(57.) See Yale Letter dated 12/5/2001, at < Public_Affairs/152/Leahy.pdf.> (last visited 7/23/02).

(58.) See, e.g., Bruce Ackerman, Bush Can't Operate as a One-Man Act, L.A. Times M5 (Dec. 16, 2001); George Fletcher, War and the Constitution: Bush's Military Tribunals Haven't Got a Legal Leg to Stand On, The American Prospect 26 (Jan. 1, 2002); Patricia Williams, War and the Law: The Dangerous Patriot's Game, The Observer 26 (Dec. 2, 2001); Anne-Marie Slaughter, Al Qaeda Should be Tried Before the World, N.Y. Times A23 (Nov. 17, 2001); Harold Hongju Koh, We Have the Right Courts for Bin Laden, N.Y. Times A39 (Nov. 23, 2001); Judith Resnick, Invading the Courts: We Don't Need Military Tribunals to Sort Out the Guilty, Legal Times: Law and Lobbying In the Nations Capital 34 (Jan. 14, 2002).

(59.) See Yale Letter to Senator Patrick Leahy (cited in note 57).

(60.) 10 U.S.C. [section] 821 (2000).

(61.) See Ex Parte Quirin, 317 U.S. 1, 28-9 (1942) ("By the Articles of War, and especially Article 15, Congress has explicitly provided, so far as it may constitutionally do so, that military tribunals shall have jurisdiction to try offenders or offenses against the law of war in appropriate cases."); id. ("Congress [in Article 15] has authorized trial of offenses against the law of war before such commissions.").

(62.) See In re Yamashita, 327 U.S. 1, 7 (1946); Madsen v. Kinsella, 343 U.S. 341, 35055 (1952); see also statement of the Judge Advocate General of the Army, Brig. Gen. Enoch H. Crowder, S. Rep. No. 130, 64th Cong. 1st Sess. 53, 40-41 (1916) (in context of Article 15, asserting that military commission "has not been formally authorized by statute," but noting that Article 15 was designed to make clear that the "common law of war jurisdiction was not ousted"); Madsen, 343 U.S. at 353 (referring to General Crowder's testimony concerning Article 15 as "authoritative").

(63.) See Sen. Rpt. 486, Establishing a Uniform Code of Military Justice, 81st Cong., 1st Sess. at 13 (June 10, 1949) ("The language of [Article of War] 15 has been preserved because it has been construed by the Supreme Court. (Ex Pane Quirin, 317 U.S. 1 (1942))."); H. Rept. 491, Uniform Code of Military Justice, 81st Cong., 1st Sess. at 17 (April 28, 1949) (same).

(64.) Some have sought to limit the Quirin holding by arguing that it rested not only on Article 15 concerning a law of war violation, but also on Articles 81 (relieving the enemy) and 82 (spying). See Katyal and Tribe, 111 Yale L.J. at 1281-90 (cited in note 2). It is true that charges were brought against the saboteurs under Articles 15, 81, and 82. But three passages in Quirin suggest that the Court thought--rightly or wrongly--that Article 15 itself authorized military commission trials for violations of the law of war:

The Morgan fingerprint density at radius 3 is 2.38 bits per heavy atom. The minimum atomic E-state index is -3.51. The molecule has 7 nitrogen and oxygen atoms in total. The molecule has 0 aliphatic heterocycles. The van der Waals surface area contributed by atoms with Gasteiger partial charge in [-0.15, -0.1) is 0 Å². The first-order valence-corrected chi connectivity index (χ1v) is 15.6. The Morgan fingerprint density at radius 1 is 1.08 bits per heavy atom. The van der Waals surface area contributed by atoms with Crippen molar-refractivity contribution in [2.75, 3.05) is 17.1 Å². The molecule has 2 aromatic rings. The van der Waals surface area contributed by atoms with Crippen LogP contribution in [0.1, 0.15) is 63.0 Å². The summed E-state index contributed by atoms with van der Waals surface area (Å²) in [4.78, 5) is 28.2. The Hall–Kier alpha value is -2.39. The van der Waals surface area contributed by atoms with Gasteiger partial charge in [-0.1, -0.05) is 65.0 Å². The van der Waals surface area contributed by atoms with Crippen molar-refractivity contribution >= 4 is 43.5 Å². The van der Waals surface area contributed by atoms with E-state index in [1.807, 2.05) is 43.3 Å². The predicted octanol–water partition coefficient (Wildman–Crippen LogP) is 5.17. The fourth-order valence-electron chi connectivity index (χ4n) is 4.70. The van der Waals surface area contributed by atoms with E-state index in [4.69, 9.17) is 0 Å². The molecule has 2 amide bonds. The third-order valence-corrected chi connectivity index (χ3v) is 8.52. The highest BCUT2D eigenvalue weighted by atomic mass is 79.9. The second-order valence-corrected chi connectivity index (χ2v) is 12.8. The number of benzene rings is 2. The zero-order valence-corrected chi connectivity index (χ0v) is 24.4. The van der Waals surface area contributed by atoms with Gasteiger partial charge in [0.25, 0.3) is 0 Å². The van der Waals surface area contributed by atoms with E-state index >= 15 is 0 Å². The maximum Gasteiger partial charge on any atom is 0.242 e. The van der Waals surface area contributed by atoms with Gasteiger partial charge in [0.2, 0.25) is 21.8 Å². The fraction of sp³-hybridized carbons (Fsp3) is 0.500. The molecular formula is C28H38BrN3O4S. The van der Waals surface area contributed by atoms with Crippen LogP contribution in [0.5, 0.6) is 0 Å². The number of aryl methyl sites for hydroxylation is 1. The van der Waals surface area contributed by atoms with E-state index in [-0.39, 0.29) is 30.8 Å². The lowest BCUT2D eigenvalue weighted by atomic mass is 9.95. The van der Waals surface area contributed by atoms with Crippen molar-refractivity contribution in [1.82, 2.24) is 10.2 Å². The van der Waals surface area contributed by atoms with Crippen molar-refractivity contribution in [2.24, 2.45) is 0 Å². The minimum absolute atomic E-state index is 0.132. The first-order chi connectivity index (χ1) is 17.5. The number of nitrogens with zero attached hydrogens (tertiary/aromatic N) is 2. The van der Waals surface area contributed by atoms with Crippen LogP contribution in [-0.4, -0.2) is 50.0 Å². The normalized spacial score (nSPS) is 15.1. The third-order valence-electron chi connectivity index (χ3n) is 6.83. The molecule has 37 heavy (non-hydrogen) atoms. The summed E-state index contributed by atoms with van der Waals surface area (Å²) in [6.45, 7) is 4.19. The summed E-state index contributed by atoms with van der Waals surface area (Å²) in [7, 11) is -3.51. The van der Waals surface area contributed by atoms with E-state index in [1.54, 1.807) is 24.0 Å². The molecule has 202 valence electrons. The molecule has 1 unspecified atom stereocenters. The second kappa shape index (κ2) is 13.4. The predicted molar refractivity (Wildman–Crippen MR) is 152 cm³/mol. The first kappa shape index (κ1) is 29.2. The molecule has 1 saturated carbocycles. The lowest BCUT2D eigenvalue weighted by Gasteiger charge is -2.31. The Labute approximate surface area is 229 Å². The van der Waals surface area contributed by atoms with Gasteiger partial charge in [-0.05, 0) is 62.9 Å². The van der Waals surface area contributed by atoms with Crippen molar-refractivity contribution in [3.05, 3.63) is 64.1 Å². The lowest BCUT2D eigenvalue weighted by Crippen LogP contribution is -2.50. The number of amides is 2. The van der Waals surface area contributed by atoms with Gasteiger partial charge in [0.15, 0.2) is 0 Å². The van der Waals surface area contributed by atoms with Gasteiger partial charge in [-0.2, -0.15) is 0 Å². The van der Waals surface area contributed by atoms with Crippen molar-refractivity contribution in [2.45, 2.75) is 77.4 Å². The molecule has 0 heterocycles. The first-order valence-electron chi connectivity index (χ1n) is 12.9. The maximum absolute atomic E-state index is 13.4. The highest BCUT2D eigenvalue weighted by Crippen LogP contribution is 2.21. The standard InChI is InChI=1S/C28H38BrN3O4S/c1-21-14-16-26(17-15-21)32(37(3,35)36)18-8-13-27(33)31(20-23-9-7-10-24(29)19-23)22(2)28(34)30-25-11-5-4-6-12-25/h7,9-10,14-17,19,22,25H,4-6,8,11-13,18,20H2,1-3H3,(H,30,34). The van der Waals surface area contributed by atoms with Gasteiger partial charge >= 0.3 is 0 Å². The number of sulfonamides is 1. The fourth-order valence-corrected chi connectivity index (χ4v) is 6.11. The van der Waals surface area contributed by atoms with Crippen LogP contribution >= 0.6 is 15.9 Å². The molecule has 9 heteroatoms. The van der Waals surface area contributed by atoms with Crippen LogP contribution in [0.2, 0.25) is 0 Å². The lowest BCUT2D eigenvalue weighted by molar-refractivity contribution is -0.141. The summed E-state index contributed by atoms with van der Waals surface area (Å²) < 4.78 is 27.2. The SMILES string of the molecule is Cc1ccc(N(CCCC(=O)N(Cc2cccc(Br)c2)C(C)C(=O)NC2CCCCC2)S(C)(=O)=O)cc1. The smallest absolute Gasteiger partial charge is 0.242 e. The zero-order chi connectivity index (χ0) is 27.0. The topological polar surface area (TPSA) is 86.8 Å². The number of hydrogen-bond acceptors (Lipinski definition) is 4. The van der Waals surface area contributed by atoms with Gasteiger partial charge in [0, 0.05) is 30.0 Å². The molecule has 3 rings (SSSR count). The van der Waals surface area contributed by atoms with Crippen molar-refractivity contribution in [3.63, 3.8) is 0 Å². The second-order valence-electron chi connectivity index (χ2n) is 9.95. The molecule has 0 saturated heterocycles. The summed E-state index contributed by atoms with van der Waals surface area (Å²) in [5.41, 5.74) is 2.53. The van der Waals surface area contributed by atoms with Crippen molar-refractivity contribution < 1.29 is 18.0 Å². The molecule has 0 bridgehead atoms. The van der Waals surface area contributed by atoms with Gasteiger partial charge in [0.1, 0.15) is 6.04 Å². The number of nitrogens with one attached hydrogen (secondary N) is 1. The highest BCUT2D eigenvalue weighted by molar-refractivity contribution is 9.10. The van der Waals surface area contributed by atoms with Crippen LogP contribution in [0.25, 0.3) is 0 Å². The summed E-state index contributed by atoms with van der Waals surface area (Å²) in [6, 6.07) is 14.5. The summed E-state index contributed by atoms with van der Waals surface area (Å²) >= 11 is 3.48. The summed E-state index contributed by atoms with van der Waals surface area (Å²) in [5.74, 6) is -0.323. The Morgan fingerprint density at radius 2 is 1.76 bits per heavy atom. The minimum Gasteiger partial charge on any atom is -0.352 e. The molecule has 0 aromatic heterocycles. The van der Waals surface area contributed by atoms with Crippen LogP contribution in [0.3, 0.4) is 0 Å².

A. "By the Articles of War, and especially by Article 15, Congress has explicitly provided, so far as it may constitutionally do so, that military tribunals shall have jurisdiction to try offenders or offenses against the law of war in appropriate cases."

Quirin, 317 U.S. at 28.

B. "Congress has authorized trial of offenses against the law of war before such commissions."

Id. at 29.

C. "The reference in the 15th Article of War to `offenders or offenses that ... by the law of war may be triable by such military commissions,' Congress has incorporated by reference, as within the jurisdiction of military commissions, all offenses which are defined as such by the law of war."

Id. at 30. Maybe doubts remain, after these passages, about whether Article 15 (rather than Articles 81 and 82) is the basis for the decision. But those doubts seem to be reduced when we consider that the Court focused its entire analysis not on spying or harboring, but on acts of intended sabotage that violate the laws of war. And at the end of the opinion, the Court notes that it has "no occasion now to define with meticulous care the ultimate boundaries of the jurisdiction of military tribunals to try persons according to the laws of war. It is enough that petitioners here ... were plainly within those boundaries, and were held in good faith for trial by military commission, charged with being enemies who, with the purpose of destroying war materials and utilities, entered, or after entry remained in, our territory without uniform--an offense against the laws of war." Id. at 45-46. This charge--the only charge included in the holding--could not have been based on Articles 81 and 82. It could have been based only on Art 15.

(65.) For example, Congress declared war in World War II but authorized the war against the al Qaeda terrorists on September 14, 2001. There is a debate about the extent to which a declaration of war is a necessary prerequisite to a military commission. Compare Katyal and Tribe, 111 Yale L.J. 1259 (cited in note 2) (arguing that it is a prerequisite) with Bradley and Goldsmith, 5 Green Bag 2d (cited in note 2) (arguing that it is not).

(66.) See, for example, Katyal and Tribe, 111 Yale L.J. 1259 (cited in note 2)

(67.) See Geneva Convention III, Article 84.

(68.) See ICCPR, Article 14.

(69.) See id., Article 4. As of this writing, the United States had neither used a military commission nor attempted to derogate from the ICCPR.